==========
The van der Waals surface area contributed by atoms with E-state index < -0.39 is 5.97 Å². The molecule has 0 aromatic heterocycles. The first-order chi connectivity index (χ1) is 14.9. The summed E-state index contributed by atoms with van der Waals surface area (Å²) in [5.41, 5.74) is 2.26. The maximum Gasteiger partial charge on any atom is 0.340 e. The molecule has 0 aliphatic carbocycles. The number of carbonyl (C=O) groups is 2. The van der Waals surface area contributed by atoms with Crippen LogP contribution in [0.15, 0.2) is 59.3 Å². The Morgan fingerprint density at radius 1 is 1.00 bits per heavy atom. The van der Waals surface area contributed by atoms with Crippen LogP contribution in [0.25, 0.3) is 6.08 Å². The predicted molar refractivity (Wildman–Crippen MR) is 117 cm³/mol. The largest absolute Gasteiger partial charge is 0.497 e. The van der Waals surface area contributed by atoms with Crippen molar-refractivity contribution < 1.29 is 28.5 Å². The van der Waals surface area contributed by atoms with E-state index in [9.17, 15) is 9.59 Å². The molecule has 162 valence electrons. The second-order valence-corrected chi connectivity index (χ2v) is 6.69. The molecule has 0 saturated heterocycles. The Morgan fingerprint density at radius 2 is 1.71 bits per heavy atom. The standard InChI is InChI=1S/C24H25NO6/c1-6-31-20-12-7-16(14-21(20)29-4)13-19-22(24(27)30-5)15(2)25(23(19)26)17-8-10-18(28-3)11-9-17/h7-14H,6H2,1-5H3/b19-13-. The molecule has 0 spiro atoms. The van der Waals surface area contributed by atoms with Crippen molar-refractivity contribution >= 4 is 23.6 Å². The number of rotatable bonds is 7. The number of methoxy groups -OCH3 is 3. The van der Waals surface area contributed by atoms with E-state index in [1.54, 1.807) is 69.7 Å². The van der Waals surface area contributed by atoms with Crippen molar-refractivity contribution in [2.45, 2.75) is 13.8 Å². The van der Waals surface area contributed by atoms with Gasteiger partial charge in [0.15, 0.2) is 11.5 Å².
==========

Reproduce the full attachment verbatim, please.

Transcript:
The van der Waals surface area contributed by atoms with E-state index < -0.39 is 5.97 Å². The molecule has 0 aromatic heterocycles. The first-order chi connectivity index (χ1) is 14.9. The summed E-state index contributed by atoms with van der Waals surface area (Å²) in [5.41, 5.74) is 2.26. The maximum Gasteiger partial charge on any atom is 0.340 e. The molecule has 0 aliphatic carbocycles. The number of carbonyl (C=O) groups is 2. The van der Waals surface area contributed by atoms with Crippen LogP contribution in [0.15, 0.2) is 59.3 Å². The Morgan fingerprint density at radius 1 is 1.00 bits per heavy atom. The van der Waals surface area contributed by atoms with Crippen LogP contribution in [0.25, 0.3) is 6.08 Å². The predicted molar refractivity (Wildman–Crippen MR) is 117 cm³/mol. The largest absolute Gasteiger partial charge is 0.497 e. The van der Waals surface area contributed by atoms with Crippen molar-refractivity contribution < 1.29 is 28.5 Å². The van der Waals surface area contributed by atoms with E-state index in [9.17, 15) is 9.59 Å². The molecule has 162 valence electrons. The second-order valence-corrected chi connectivity index (χ2v) is 6.69. The molecule has 0 saturated heterocycles. The Morgan fingerprint density at radius 2 is 1.71 bits per heavy atom. The standard InChI is InChI=1S/C24H25NO6/c1-6-31-20-12-7-16(14-21(20)29-4)13-19-22(24(27)30-5)15(2)25(23(19)26)17-8-10-18(28-3)11-9-17/h7-14H,6H2,1-5H3/b19-13-. The molecule has 0 spiro atoms. The van der Waals surface area contributed by atoms with Crippen molar-refractivity contribution >= 4 is 23.6 Å². The number of rotatable bonds is 7. The number of methoxy groups -OCH3 is 3. The van der Waals surface area contributed by atoms with E-state index in [1.54, 1.807) is 69.7 Å². The van der Waals surface area contributed by atoms with Crippen molar-refractivity contribution in [2.45, 2.75) is 13.8 Å². The van der Waals surface area contributed by atoms with Gasteiger partial charge in [0.15, 0.2) is 11.5 Å².